I don’t know what you need by way of documentation so I’m enclosing a grease-stained voter registration form, a broken Tater Round, and Big Buster’s paper hat, as well as this narrative. I also don’t know where to begin to describe exactly how everything went to hell in a hand-basket (I’d like to say chicken basket but that might make everything sound too frivolous, which I can assure you it was not).
At first, things outside Junebug’s Chicken Coop were calm, almost too calm, because for 45 minutes I couldn’t get anyone to register to vote. Three guys from the sanitation department came by early enough, and parked their truck quite a ways up the street so I could still smell the fried chicken. But one of the gentlemen got really quite hostile about the whole voting thing. He said he wasn’t registered, and when I suggested that it would take just a minute or two (the suggested follow-up), he started swearing and kicking at the brick wall below the glass windows, hard really. Well, it occurred to me after they went in the Coop, that he might be a felon, because you know they can’t vote, so I may have reminded him of personal failures, or the injustice of our society, or something, all of which I regretted bringing to mind, but voting is not only a right but a responsibility, except for felons. Well, and illegal immigrants, who came by later, but they were so polite and clearly just wanted chicken, so I probably don’t need to mention them at all. Then it occurred to me that if he had served his sentence and was no longer on parole or probation, then his rights would return to him without him even asking. Which I thought I might mention to him on his way out, just in case.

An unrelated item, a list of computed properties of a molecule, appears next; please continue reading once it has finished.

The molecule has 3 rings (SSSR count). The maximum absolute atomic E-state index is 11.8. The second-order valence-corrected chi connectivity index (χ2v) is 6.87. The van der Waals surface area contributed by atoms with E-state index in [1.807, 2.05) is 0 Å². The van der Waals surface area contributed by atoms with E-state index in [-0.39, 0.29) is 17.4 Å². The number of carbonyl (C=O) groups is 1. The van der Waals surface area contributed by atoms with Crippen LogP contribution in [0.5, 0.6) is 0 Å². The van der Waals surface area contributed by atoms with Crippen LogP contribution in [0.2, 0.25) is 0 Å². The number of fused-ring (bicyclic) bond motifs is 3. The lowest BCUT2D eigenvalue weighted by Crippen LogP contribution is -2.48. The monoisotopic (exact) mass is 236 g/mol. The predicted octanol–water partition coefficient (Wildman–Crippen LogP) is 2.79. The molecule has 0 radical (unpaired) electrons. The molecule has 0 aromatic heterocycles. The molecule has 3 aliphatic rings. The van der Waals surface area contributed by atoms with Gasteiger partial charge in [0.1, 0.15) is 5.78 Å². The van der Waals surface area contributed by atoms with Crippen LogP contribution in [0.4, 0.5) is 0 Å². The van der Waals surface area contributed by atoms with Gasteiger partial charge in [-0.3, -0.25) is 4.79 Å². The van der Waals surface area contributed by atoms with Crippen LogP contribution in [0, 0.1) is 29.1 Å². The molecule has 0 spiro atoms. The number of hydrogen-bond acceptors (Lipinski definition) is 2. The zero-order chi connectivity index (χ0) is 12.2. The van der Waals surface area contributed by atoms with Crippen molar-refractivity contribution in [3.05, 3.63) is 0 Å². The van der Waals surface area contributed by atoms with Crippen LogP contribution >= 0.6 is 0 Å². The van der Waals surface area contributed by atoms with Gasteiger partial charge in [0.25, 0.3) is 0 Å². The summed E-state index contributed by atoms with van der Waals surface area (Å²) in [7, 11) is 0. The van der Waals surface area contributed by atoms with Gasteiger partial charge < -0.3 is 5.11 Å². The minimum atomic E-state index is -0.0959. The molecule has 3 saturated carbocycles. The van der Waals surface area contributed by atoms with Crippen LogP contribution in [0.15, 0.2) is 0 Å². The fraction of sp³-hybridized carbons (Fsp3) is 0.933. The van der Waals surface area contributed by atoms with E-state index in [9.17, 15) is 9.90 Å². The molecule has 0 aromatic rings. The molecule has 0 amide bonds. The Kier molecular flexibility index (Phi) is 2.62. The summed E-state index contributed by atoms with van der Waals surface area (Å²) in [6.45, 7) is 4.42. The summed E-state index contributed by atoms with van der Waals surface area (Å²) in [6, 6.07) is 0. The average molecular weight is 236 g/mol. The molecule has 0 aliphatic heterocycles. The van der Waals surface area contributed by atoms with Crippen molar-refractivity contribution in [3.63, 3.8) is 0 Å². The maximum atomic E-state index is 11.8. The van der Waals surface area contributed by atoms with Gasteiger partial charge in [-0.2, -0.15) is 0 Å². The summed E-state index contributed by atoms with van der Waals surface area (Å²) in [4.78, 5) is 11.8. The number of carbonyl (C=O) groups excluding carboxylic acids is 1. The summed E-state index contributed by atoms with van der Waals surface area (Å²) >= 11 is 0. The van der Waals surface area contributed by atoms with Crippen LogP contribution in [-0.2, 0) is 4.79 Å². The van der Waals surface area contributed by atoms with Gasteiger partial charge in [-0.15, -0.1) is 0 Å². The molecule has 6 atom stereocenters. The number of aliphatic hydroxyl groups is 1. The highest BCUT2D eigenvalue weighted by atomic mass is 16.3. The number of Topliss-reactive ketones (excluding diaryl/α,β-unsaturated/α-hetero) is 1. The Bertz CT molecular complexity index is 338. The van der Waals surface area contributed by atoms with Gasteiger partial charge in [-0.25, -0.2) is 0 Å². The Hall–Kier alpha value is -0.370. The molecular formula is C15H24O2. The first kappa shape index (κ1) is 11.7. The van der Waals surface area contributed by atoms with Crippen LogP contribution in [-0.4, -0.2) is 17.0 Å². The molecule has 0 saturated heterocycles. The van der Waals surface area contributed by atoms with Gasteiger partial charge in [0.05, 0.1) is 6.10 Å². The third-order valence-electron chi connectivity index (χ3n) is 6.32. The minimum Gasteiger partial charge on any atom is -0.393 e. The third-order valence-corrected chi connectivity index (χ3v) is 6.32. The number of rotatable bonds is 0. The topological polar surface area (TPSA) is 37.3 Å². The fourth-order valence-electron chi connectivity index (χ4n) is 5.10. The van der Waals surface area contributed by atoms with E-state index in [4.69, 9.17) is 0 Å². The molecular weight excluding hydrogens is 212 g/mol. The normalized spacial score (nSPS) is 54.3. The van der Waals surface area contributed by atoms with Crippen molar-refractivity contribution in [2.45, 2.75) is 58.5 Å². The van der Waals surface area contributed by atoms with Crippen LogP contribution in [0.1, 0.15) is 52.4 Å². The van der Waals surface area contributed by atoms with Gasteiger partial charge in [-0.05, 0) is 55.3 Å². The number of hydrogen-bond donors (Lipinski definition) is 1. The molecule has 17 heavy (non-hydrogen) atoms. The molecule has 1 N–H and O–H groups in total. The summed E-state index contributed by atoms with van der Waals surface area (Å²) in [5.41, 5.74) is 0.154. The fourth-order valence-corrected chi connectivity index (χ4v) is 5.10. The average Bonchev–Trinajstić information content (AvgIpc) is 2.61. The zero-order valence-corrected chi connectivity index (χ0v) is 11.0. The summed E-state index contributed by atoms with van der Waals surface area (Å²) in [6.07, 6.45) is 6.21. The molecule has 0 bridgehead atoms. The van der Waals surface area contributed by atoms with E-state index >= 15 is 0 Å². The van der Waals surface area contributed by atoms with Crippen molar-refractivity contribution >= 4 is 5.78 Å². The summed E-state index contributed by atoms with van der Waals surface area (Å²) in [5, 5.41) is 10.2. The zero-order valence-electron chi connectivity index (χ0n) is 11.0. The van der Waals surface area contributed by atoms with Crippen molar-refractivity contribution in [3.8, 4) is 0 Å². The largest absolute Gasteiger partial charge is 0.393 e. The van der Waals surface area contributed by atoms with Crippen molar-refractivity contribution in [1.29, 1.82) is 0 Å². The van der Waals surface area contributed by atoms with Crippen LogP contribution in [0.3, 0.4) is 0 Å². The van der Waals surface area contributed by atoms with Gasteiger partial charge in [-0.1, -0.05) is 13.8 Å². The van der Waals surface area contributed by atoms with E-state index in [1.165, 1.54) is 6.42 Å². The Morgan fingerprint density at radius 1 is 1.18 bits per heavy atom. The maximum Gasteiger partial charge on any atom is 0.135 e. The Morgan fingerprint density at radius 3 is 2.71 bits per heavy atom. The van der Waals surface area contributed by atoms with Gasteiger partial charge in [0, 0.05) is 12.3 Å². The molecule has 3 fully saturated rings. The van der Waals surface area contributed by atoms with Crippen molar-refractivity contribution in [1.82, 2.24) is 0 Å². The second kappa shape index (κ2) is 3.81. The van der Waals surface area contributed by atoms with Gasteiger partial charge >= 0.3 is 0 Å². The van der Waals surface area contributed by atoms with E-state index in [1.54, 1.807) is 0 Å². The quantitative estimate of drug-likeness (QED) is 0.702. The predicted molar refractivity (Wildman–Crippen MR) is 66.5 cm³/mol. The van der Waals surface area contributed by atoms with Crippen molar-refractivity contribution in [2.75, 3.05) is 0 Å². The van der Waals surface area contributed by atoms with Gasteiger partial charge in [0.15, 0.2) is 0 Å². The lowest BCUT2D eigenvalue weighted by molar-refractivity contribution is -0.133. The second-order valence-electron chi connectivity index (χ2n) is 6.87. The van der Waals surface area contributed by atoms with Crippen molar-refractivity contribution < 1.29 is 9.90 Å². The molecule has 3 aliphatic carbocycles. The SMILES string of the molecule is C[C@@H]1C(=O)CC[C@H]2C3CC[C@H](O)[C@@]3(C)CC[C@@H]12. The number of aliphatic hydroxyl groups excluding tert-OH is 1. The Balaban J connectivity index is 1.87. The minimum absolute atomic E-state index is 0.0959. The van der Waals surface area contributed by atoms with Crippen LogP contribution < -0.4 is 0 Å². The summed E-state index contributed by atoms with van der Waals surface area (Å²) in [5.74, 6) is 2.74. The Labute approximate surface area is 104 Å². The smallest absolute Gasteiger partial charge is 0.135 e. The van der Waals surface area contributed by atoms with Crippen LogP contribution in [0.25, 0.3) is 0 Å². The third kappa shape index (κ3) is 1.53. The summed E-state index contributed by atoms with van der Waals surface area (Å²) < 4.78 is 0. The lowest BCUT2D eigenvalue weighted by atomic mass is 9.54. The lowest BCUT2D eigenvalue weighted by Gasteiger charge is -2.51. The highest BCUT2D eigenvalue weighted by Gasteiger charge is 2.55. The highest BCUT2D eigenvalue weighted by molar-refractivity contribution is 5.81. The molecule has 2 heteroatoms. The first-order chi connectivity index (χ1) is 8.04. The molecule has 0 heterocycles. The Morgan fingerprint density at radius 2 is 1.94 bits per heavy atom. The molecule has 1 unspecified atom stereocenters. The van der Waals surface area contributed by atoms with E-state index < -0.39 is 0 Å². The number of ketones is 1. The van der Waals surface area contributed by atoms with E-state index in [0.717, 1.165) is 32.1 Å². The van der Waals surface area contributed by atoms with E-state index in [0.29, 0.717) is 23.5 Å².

So just as business started picking up, a very nice gentleman came along. I guess he didn’t like the size of the crowd that had already gathered inside the Coop, because he engaged me in conversation on fried chicken. Said this wasn’t even the best fried chicken he had ever had, that was in Kansas City on a road trip, the trip that may have been the death knell of his marriage (he may not have said death knell, but that is assuredly what it was from what I could gather, something about his cousin on leave and his wife being patriotic) anyway, he said this wasn’t even the best chicken in the city; in fact, if he were to be honest, he’d have to say he made chicken better. To which I said that I was sure he did. I think politeness and encouragement can help persuade the reluctant voter, and I hadn’t decided if he was registered at as his current address. Well, the gentleman left, but not for long as you will soon see.
Two youngish and sturdily built women came along a few minutes later, and both of them wanted to register at their new and current address. They were very pleasant, and my first registrations. Still flush with victory, or success, or maybe just the heat because I have to say I was starting to sweat through my coral short-sleeved sweater top, but that might have been because of the camisole. Without the cami it was almost provocative. Maybe I’m hopeful in saying provocative. Maybe I should stick with inappropriate, but I would love it to be provocative. Anyway, the women couple took their forms inside to complete as they waited in line for their boxed lunches, which may have been a mistake, because those clipboards, in a pinch, could be weapons of a sort. Then I saw the charming gentleman who liked Kansas City chicken.